A recent joint statement from higher education accrediting bodies has heightened the focus on college and university graduation rates, but some advocates and executives say that accountability requires a greater value of institutional context.
The Council of Regional Accrediting Commissions this week announced plans to conduct more intensive review of four-year colleges and universities with graduation rates at 25% or below, and at community colleges with rates at or below 15%.
The initiative is announced as disagreements continue to grow between accrediting agencies and the U.S. Department of Education over which metrics are used to determine institutional solvency, and whether to funnel federal financial aid to schools with low metrics.
In a letter sent to member institution presidents prior to the announcement, Southern Association of Colleges and Schools Commission on Colleges President Belle Wheelan said that inquiries would be made to schools posting graduation rates below the thresholds and would include a review of high loan default rates, but that all reviews would be made with a full complement of data collected from the federal Integrated Postsecondary Education Data System and the National Student Clearinghouse.
The distinction between the two data sets, Wheelan said in the letter, was a critical element of understanding the true number and associated proportions of students counted in institutional graduation rates.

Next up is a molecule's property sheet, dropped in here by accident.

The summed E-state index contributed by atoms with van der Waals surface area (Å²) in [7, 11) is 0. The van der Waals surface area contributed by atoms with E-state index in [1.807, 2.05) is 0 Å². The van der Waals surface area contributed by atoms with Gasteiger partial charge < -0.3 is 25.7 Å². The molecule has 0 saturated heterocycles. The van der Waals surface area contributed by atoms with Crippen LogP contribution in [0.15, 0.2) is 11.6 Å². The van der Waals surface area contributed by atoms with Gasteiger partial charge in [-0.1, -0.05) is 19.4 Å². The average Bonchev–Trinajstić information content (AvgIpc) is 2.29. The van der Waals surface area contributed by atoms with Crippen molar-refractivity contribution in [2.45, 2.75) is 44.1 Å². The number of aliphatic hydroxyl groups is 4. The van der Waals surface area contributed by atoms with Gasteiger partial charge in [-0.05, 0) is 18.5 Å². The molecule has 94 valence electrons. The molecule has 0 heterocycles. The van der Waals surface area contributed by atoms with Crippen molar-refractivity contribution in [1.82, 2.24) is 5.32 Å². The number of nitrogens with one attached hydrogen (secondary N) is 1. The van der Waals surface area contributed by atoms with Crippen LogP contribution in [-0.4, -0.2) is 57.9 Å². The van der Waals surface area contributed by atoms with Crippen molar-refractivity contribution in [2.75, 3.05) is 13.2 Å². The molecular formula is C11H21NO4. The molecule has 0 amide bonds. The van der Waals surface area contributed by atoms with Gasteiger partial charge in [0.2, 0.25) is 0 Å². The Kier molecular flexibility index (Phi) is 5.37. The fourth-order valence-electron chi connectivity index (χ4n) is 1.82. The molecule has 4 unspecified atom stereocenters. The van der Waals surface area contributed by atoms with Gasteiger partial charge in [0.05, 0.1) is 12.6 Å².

“Regional accreditors also have joined forces to encourage the U.S. Department of Education to ensure that we have more accurate data,” Wheelan wrote. “We have noted that in some cases, the graduation data reported by the Integrated Postsecondary Education Data System (IPEDs) Data Center on its main webpage, and IPEDS data used by the College Navigator and separately for the College Scorecard can report three different rates for the same institution, which can vary by as much as 25 percent, resulting in confusion for institutions and students alike.”
Graduation rates are also a core element of legislation introduced this week by U.S. Senators Elizabeth Warren, Dick Durbin and Brian Schatz in an effort to reorganize standards. According to a release, the Accreditation Reform and Enhanced Accountability Act of 2016 (AREAA) would “take steps to reduce student debt and to protect students and taxpayers by reforming higher education accreditation and strengthening the Education Department's (ED) ability to hold accreditors accountable,” with new allowances for the department to require accreditors to measure outcomes such as loan default and graduation rates, retention rates, job placement and earnings as principles of affirmation.
"Accrediting agencies are supposed to make sure students get a good education and ensure colleges aren't cheating students while sucking down taxpayer money. But right now the accreditation system is broken," Warren said in a statement. "This bill gives the Education Department more tools to hold accreditors accountable, increases accreditors' focus on student outcomes and affordability, and requires accreditors to respond when there is evidence of colleges committing fraud."
In a statement, Council for Higher Education Accreditation President Judith Eaton said that the bill was an extension of increasing demands for accountability from accrediting agencies.
“The Warren/Durbin/Schatz [bill] is yet another indication of the shifting demands on accreditation. Accreditation is now called upon to play a more vigorous public accountability role – to do more to protect students and inform the public,” said Eaton. “This is in addition to accreditation’s longstanding role in assuring and improving quality, working with institutions and programs. The bill is part of efforts to provide more direct oversight of accreditation by the federal government, whether through the Congress or the U.S. Department of Education.”